Freeburn Pool, Tomatin House
So how do we solve this awful conundrum? Certainly I've got no concrete answers supported by evidence, so let's go back to basics. The first step is to separate the resident fish in the foreground from all the others: they're different, deep and are looking the wrong way, so they need a unique solution. You cannot present a conventional oblique fly to them and you don't have the room or the flow to riffle a hitched fly, so do something completely different (courtesy of the Silverleapers Newfoundland School of Fishing Tricks). Before you fish the main body of the pool, go downstream to the third rock (with a small one sat on top). Put on a long leader and something light like a Sunray Shadow with a small double or a floating Bomber. Cast gently short of the fish and let the flow take the fly beyond them. Then bring it back - strip, pause, wiggle, pause, strip and pause again. Allow it to drift back and repeat; and repeat. Don't give up too soon: dogged persistence is the Newfie secret (and it works). Prevent the onset of boredom by inserting some variations like loops and left mends. Don't worry about the fish: they're almost bomb-proof (Falkus has a neat paragraph on the subect). Just stay awake and alert, because one might just drift gently upwards and do an idle head and tail take. If you don't believe me, have a look at this clip from Newfoundland. You didn't think salmon did that? Nor did I, so give it a shot.
After you've caught all the resident monsters with this revolutionary new approach, go back to the main body of the pool and apply the MCX formula and depth analysis. The usual way of fishing this pool is first from directly upstream by wading along a shingle bar to a large rock just out of the shot to the right. I don't like doing this if there is a risk of a rise, because there's only one way out, back the way you came, into the current. Things can happen very fast on spate rivers like the Findhorn: I've experienced a 12" lift in under 3 minutes and so observe a golden rule of never wading without a downstream exit.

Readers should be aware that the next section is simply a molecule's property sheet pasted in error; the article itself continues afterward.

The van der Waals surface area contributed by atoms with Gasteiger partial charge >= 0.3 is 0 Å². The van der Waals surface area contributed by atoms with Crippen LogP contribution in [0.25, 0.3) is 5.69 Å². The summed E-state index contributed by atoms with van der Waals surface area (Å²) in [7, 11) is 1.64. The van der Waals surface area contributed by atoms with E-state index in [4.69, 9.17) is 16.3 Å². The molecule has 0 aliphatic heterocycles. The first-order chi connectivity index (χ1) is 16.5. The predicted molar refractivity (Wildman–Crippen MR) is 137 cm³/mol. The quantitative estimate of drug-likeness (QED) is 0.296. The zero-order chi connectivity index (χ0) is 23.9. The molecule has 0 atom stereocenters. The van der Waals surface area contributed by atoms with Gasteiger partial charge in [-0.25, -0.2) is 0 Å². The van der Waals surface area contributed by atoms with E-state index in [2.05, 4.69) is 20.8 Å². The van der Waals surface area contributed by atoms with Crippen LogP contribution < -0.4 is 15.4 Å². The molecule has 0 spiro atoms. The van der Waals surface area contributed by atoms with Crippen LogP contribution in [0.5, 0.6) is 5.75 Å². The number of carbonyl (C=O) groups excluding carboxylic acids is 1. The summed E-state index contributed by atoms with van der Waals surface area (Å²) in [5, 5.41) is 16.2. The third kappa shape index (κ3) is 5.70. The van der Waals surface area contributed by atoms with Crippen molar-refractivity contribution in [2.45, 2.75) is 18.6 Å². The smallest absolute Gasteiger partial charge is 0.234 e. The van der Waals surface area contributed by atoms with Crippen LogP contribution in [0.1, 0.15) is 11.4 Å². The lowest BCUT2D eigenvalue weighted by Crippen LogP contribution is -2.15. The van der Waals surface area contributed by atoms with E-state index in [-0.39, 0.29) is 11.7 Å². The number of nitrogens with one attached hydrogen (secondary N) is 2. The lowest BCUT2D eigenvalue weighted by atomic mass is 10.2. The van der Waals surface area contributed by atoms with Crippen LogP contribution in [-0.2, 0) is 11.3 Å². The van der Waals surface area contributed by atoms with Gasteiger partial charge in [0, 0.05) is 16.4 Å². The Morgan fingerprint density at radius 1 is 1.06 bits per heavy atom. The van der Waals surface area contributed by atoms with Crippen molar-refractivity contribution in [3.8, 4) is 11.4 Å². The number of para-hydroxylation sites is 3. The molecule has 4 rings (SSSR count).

Your focus is now on the mid-blue 3-5' zone, where there is a succession of lies down the central flow line. You're looking at a middle height (2), medium flow (2), and clearing water (2) at around 13C (2). Taking off 1 for the bright day leads you to a score around 7, which suggests a smaller fly - #10 - and no more than an intermediate tip at most. The fishing from the rocky bank is challenging. There is the risk of falling into very deep water; you have to move from one boulder to the next; and you can't cast a wide angle. To balance those factors the prevailing breeze comes up the pool, which allows you to use single Spey, Snap-T or Jump Roll casts. Nor do you have to cast far: do not cast into the shallow slow moving water as this will hold your fly back, create a big bow in the line and ruin your presentation in the critical zone, which is a classic novice mistake. Avoid it and you more than double your chances.
Frodle Dub, Bolton Castle
Once you get to 2 the flow rate reduces to slow and the water is clearer and shallower (=8). This means re-rigging for the third time. At this level it will probably require a short slow sink or intermediate tip. The back-eddy has petered out. You need a long cast to cover the quiet lies on the far side, but must avoid treading on fish running up the light blue strip.
|Frodle Dub Tail 31/8/2012|
15lbs on Ally Shrimp #12
You will have noted that a couple of times I raised the issue of common novice mistakes. In my next post I'll expand on them; why they dramatically reduce the chances of connecting with a fish; and how to avoid falling into their traps.